1 | initial version |

You can use

```
%history
```

This works both in the Sage console and in the Jupyter notebook.

2 | No.2 Revision |

You can use

~~%history
~~%history -f my_session.sage

This ~~works both ~~saves all the sage commands typed during your session in the text file `my_session.sage`

. Then, you can load this file in a new Sage ~~console ~~session by

```
%load my_session.sage
```

In the Jupyter notebook, this loads all the saved commands in a single cell. In the Sage console, you will have to press Enter at the prompt `...:`

to rerun the commands and possibly enter `n`

to the question `

```
File u'my_session.sage' exists. Overwrite?
```

This occurs because the `%history`

command has been saved in the ~~Jupyter notebook.~~file `my_session.sage`

and therefore is run again when you load the file.

An alternative is to use `%attach`

as described in @"John Palmieri'"s answer.

3 | No.3 Revision |

You can use

```
%history -f my_session.sage
```

This saves all the sage commands typed during your session in the text file `my_session.sage`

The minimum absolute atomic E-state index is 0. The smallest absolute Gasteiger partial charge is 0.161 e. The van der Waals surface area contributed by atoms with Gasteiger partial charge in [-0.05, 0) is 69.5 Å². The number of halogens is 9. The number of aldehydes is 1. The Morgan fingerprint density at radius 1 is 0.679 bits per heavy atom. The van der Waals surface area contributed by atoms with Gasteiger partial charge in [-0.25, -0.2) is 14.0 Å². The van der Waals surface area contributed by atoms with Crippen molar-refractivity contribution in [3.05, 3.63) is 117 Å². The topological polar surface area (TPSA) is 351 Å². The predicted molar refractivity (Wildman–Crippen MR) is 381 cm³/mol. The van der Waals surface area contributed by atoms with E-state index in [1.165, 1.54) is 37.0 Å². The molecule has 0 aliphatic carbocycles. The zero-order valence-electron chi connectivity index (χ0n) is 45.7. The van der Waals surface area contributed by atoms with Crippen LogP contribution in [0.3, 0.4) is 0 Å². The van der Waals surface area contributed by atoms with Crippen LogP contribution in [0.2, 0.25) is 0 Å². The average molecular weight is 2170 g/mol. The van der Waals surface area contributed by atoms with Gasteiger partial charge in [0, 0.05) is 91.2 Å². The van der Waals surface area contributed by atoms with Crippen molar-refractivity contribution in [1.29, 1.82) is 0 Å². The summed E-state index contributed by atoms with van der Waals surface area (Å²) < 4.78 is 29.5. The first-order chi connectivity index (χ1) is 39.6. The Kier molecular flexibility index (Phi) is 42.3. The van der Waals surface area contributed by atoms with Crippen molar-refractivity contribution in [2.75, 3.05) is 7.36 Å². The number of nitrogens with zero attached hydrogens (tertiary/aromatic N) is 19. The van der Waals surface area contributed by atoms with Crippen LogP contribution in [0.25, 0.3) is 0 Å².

. Then, you can load this file in a new Sage session by

```
%load my_session.sage
```

In the Jupyter notebook, this loads all the saved commands in a single cell. In the Sage console, you will have to press Enter at the prompt `...:`

to rerun the commands and possibly enter `n`

to the question `

```
File u'my_session.sage' exists. Overwrite?
```

This occurs because the `%history`

command has been saved in the file `my_session.sage`

and therefore is run again when you load the file.

An alternative is to use `%attach`

as described in ~~@"John Palmieri'"s ~~@John_Palmieri's answer.

4 | No.4 Revision |

You can use

```
%history -f my_session.sage
```

This saves all the sage commands typed during your session in the text file `my_session.sage`

. Then, you can load this file in a new Sage session by

```
%load my_session.sage
```

In the Jupyter notebook, this loads all the saved commands in a single cell. In the Sage console, you will have to press Enter at the prompt `...:`

to rerun the commands and possibly enter `n`

to the ~~question `~~question

```
File u'my_session.sage' exists. Overwrite?
```

This occurs because the `%history`

command has been saved in the file `my_session.sage`

and therefore is run again when you load the file.

An alternative is to use `%attach`

as described in @John_Palmieri's answer.

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